The Indian Question

The Indian Question
susan_la_flesche_picottejpg.jpg
by Susette La Flesche
a.k.a. Inshata Theumba (Bright Eyes)
1880

The solution of the Indian Problem, as it is called, is citizenship. Like all great questions which have agitated the world, the solution is simple; so simple that men cannot understand it. They look for something complicated, something wonderful, as the answer to a question which has puzzled the wisest heads for a hundred years. The question, I believe, is, “What shall be done with the Indian?” One part of the American people try to solve it by crying, “Exterminate him.” The answer to such people is, that he has a Creator who will avenge his extermination. The other part cry, “Civilize him.” Forthwith they go to work, tell him that his land shall be his as long as the “grass grows and the waters run.” Then they say to him, “You must not pass beyond this line without the permission of this agent whom we place over you,” thus effectually preventing him from seeing or moving in any civilization except his own. Then again they say to him, “You must trade only with this man whom we appoint,” thus effectually preventing his engaging in commerce or trade should he so desire. Then to crown the whole, they say, “Above all, you must do just as we say or we won’t feed you.” After thus putting a premium on idleness they close the whole by saying, “We have adopted this policy in order to civilize you, and you must become civilized.” As the process of civilization is rather slow, it having taken the Anglo-Saxon race about a thousand years or so to become what they are now, and as the Indian, being a man, objects decidedly to being placed in a nursery subject to the bidding of a man who may be his inferior in moral character or intelligence, he is termed rebellious or sullen, and troops are oftentimes sent for to bring him into subjection. Again, somebody wants his land, or can make money by moving him, a pretext is found, and as he, being a man and not a child or thing, objects decidedly to giving up what he looks on as his own, he is termed rebellious, sullen and incapable of civilization.

When the Indian, being a man and not a child or thing, or merely an animal, as some of the would-be civilizers have termed him, fights for his property, liberty and life, they call him a savage. When the first settlers in this country fought for their property, liberty and lives, they were called heroes. When the Indian in fighting this great nation wins a battle it is called a massacre; when this great nation in fighting the Indian wins it is called a victory.

After the Indian is prevented from earning his own living and from taking care of himself by this system of nursing and feeding – although I have heard it reported at different times within the last few years that whole tribes have been found in a state of starvation – he is reported to be incapable of taking care of himself, and would starve if the government let him alone. It seems to me that it was because Standing Bear was trying to take care of himself that this powerful government sent out its armed forces to carry him back to a land from which he had fled because the terror of death was on him in that land. It sounds like some strange story to think of this powerful government sending out its armed forces against a miserable little band composed of eight men, twenty-two women and children, all of them half starved, and half of them sick with the malarial diseases caught in that strange climate.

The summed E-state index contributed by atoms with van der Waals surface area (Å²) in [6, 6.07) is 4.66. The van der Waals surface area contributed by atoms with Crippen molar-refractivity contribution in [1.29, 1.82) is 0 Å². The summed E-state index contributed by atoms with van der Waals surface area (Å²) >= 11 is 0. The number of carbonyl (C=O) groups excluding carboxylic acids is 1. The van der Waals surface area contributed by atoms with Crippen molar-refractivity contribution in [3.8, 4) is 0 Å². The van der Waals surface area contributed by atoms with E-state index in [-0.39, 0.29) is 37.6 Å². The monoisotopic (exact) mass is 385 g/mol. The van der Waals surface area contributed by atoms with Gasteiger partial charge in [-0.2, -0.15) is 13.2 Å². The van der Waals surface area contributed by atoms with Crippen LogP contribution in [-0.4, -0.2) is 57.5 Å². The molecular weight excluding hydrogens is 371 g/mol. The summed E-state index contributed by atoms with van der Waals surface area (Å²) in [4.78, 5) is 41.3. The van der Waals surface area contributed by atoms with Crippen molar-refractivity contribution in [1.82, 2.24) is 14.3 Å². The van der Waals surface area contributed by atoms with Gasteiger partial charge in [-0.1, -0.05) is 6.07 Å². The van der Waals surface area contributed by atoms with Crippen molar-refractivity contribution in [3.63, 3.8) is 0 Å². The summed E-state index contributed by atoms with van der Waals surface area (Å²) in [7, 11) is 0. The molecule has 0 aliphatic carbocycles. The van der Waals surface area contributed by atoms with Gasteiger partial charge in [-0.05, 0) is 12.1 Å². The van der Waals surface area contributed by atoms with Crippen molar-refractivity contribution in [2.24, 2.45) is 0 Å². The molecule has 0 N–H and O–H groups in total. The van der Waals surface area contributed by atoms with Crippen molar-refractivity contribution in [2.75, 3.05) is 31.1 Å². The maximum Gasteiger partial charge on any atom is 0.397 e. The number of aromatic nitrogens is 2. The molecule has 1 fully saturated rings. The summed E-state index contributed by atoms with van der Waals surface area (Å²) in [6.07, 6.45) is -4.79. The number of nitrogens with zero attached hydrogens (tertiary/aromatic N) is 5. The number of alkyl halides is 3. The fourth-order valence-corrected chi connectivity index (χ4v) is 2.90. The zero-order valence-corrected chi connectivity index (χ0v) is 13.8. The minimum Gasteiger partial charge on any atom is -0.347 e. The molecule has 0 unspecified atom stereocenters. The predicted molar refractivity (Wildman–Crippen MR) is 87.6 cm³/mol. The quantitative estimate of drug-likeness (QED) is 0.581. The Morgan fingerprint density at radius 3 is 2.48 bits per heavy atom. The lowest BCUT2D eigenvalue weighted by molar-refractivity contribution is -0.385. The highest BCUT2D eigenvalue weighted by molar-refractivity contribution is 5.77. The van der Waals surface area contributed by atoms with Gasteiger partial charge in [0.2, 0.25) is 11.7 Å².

Why did the government do this? Because the Indian is a child, thing or ward, and must be taken care of and fed; moreover, he left that strange land without permission from his father, master or guardian, whichever you will. But the government feeds them. Was the government feeding them when it took from them their land and carried them to a strange, unbroken country, reeking with malaria, there to live in canvas tents and likely to starve because their great father, guardian or master failed to issue to them rations for three months? This is not a solitary instance, but has happened again and again, and will happen again and again until this system is done away with. It is either extermination or citizenship for the Indian. This system has been tried for nearly a hundred years, and has only worked ruin on the Indian. It has resulted only in the shedding of blood and mutual hatred between the two nations. It has resulted in the expenditure of vast sums of money; but all the money is nothing to the loss of a single human life. Set aside the idea that the Indian is a child and must be taken care of, make him understand that he is to take care of himself as all other men do, give him a title to his lands, throw over him the protection of the law, make him amenable to it, and the Indian will take care of himself. Then there will be no more wars in trying to settle the Indian problem, for there will be no problem to settle.

The Indian Question

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